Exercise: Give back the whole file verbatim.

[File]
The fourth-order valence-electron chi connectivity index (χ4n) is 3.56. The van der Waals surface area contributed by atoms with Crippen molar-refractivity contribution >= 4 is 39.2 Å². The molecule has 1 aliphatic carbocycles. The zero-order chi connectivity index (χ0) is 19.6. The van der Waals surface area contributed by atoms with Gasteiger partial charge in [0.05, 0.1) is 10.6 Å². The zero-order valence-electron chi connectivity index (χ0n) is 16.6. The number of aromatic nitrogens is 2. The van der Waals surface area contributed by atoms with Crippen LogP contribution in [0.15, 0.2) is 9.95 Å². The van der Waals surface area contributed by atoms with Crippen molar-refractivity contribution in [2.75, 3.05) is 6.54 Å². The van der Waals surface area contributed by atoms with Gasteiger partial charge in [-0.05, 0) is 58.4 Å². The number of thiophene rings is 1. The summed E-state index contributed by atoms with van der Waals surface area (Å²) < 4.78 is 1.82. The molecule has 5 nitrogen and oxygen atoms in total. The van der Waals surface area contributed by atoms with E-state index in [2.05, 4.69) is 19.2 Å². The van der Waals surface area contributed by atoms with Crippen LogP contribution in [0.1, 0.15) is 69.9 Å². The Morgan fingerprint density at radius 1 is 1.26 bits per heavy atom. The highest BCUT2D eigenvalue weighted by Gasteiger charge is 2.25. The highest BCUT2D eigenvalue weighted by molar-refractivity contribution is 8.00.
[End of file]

The fourth-order valence-electron chi connectivity index (χ4n) is 3.56. The van der Waals surface area contributed by atoms with Crippen molar-refractivity contribution >= 4 is 39.2 Å². The molecule has 1 aliphatic carbocycles. The zero-order chi connectivity index (χ0) is 19.6. The van der Waals surface area contributed by atoms with Gasteiger partial charge in [0.05, 0.1) is 10.6 Å². The zero-order valence-electron chi connectivity index (χ0n) is 16.6. The number of aromatic nitrogens is 2. The van der Waals surface area contributed by atoms with Crippen LogP contribution in [0.15, 0.2) is 9.95 Å². The van der Waals surface area contributed by atoms with Crippen molar-refractivity contribution in [2.75, 3.05) is 6.54 Å². The van der Waals surface area contributed by atoms with Gasteiger partial charge in [-0.05, 0) is 58.4 Å². The number of thiophene rings is 1. The summed E-state index contributed by atoms with van der Waals surface area (Å²) < 4.78 is 1.82. The molecule has 5 nitrogen and oxygen atoms in total. The van der Waals surface area contributed by atoms with E-state index in [2.05, 4.69) is 19.2 Å². The van der Waals surface area contributed by atoms with Crippen LogP contribution in [0.1, 0.15) is 69.9 Å². The Morgan fingerprint density at radius 1 is 1.26 bits per heavy atom. The highest BCUT2D eigenvalue weighted by Gasteiger charge is 2.25. The highest BCUT2D eigenvalue weighted by molar-refractivity contribution is 8.00.